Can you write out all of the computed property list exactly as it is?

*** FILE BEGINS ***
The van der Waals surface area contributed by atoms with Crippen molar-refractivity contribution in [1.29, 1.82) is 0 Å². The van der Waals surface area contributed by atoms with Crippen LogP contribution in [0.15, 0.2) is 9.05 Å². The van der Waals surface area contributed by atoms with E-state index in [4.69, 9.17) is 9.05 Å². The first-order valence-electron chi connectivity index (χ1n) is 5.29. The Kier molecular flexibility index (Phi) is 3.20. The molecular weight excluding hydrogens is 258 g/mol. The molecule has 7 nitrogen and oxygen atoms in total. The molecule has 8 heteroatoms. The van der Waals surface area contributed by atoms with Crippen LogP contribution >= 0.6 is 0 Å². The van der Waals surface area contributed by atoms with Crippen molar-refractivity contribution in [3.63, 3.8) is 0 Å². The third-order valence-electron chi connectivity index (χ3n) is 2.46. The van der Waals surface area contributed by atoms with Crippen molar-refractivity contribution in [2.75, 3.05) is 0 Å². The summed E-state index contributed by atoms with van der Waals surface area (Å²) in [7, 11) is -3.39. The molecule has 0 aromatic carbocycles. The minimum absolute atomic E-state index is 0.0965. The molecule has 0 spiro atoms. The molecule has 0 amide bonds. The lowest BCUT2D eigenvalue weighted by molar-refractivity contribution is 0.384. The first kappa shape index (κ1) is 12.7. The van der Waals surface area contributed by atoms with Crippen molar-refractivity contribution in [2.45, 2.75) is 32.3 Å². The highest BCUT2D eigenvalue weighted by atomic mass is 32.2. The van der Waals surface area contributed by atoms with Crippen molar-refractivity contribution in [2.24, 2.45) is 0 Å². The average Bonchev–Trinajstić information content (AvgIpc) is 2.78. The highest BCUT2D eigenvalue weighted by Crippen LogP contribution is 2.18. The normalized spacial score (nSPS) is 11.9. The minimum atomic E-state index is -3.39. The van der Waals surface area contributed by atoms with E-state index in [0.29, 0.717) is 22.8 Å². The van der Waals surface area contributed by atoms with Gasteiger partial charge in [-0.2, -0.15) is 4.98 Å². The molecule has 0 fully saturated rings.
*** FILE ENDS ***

The van der Waals surface area contributed by atoms with Crippen molar-refractivity contribution in [1.29, 1.82) is 0 Å². The van der Waals surface area contributed by atoms with Crippen LogP contribution in [0.15, 0.2) is 9.05 Å². The van der Waals surface area contributed by atoms with E-state index in [4.69, 9.17) is 9.05 Å². The first-order valence-electron chi connectivity index (χ1n) is 5.29. The Kier molecular flexibility index (Phi) is 3.20. The molecular weight excluding hydrogens is 258 g/mol. The molecule has 7 nitrogen and oxygen atoms in total. The molecule has 8 heteroatoms. The van der Waals surface area contributed by atoms with Crippen LogP contribution >= 0.6 is 0 Å². The van der Waals surface area contributed by atoms with Crippen molar-refractivity contribution in [3.63, 3.8) is 0 Å². The third-order valence-electron chi connectivity index (χ3n) is 2.46. The van der Waals surface area contributed by atoms with Crippen molar-refractivity contribution in [2.75, 3.05) is 0 Å². The summed E-state index contributed by atoms with van der Waals surface area (Å²) in [7, 11) is -3.39. The molecule has 0 aromatic carbocycles. The minimum absolute atomic E-state index is 0.0965. The molecule has 0 spiro atoms. The molecule has 0 amide bonds. The lowest BCUT2D eigenvalue weighted by molar-refractivity contribution is 0.384. The first kappa shape index (κ1) is 12.7. The van der Waals surface area contributed by atoms with Crippen molar-refractivity contribution in [2.45, 2.75) is 32.3 Å². The highest BCUT2D eigenvalue weighted by atomic mass is 32.2. The van der Waals surface area contributed by atoms with Crippen molar-refractivity contribution in [2.24, 2.45) is 0 Å². The average Bonchev–Trinajstić information content (AvgIpc) is 2.78. The highest BCUT2D eigenvalue weighted by Crippen LogP contribution is 2.18. The normalized spacial score (nSPS) is 11.9. The minimum atomic E-state index is -3.39. The van der Waals surface area contributed by atoms with E-state index in [0.29, 0.717) is 22.8 Å². The van der Waals surface area contributed by atoms with Gasteiger partial charge in [-0.2, -0.15) is 4.98 Å². The molecule has 0 fully saturated rings.